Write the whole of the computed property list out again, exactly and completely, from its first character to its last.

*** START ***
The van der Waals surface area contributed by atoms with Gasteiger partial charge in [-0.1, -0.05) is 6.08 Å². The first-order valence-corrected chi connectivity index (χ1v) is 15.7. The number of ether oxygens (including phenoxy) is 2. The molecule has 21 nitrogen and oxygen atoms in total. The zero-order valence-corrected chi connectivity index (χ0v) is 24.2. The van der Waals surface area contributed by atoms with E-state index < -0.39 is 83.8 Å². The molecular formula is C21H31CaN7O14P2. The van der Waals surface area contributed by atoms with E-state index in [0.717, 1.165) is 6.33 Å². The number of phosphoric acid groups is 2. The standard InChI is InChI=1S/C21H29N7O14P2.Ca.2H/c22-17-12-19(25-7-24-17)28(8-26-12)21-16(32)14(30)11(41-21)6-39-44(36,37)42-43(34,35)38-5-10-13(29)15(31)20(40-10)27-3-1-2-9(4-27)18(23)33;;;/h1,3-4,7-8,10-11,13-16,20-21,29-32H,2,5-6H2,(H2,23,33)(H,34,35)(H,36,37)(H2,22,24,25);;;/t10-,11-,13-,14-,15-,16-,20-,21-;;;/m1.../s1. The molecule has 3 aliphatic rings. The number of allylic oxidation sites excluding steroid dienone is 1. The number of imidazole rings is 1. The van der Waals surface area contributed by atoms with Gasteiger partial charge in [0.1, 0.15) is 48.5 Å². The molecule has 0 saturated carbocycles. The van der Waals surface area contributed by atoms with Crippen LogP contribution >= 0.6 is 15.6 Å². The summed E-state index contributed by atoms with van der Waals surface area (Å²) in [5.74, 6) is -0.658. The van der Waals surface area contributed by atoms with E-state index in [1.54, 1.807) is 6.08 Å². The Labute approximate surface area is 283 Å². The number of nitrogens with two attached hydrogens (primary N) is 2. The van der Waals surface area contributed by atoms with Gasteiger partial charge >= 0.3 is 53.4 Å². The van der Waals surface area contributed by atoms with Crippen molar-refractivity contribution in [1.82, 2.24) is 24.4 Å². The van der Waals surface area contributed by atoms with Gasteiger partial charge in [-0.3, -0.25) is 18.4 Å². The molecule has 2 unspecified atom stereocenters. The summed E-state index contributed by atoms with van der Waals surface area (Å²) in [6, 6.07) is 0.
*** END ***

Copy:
The van der Waals surface area contributed by atoms with Gasteiger partial charge in [-0.1, -0.05) is 6.08 Å². The first-order valence-corrected chi connectivity index (χ1v) is 15.7. The number of ether oxygens (including phenoxy) is 2. The molecule has 21 nitrogen and oxygen atoms in total. The zero-order valence-corrected chi connectivity index (χ0v) is 24.2. The van der Waals surface area contributed by atoms with E-state index < -0.39 is 83.8 Å². The molecular formula is C21H31CaN7O14P2. The van der Waals surface area contributed by atoms with E-state index in [0.717, 1.165) is 6.33 Å². The number of phosphoric acid groups is 2. The standard InChI is InChI=1S/C21H29N7O14P2.Ca.2H/c22-17-12-19(25-7-24-17)28(8-26-12)21-16(32)14(30)11(41-21)6-39-44(36,37)42-43(34,35)38-5-10-13(29)15(31)20(40-10)27-3-1-2-9(4-27)18(23)33;;;/h1,3-4,7-8,10-11,13-16,20-21,29-32H,2,5-6H2,(H2,23,33)(H,34,35)(H,36,37)(H2,22,24,25);;;/t10-,11-,13-,14-,15-,16-,20-,21-;;;/m1.../s1. The molecule has 3 aliphatic rings. The number of allylic oxidation sites excluding steroid dienone is 1. The number of imidazole rings is 1. The van der Waals surface area contributed by atoms with Gasteiger partial charge in [0.1, 0.15) is 48.5 Å². The molecule has 0 saturated carbocycles. The van der Waals surface area contributed by atoms with Crippen LogP contribution >= 0.6 is 15.6 Å². The summed E-state index contributed by atoms with van der Waals surface area (Å²) in [5.74, 6) is -0.658. The van der Waals surface area contributed by atoms with E-state index in [1.54, 1.807) is 6.08 Å². The Labute approximate surface area is 283 Å². The number of nitrogens with two attached hydrogens (primary N) is 2. The van der Waals surface area contributed by atoms with Gasteiger partial charge >= 0.3 is 53.4 Å². The van der Waals surface area contributed by atoms with Crippen molar-refractivity contribution in [1.82, 2.24) is 24.4 Å². The van der Waals surface area contributed by atoms with Gasteiger partial charge in [-0.3, -0.25) is 18.4 Å². The molecule has 2 unspecified atom stereocenters. The summed E-state index contributed by atoms with van der Waals surface area (Å²) in [6, 6.07) is 0.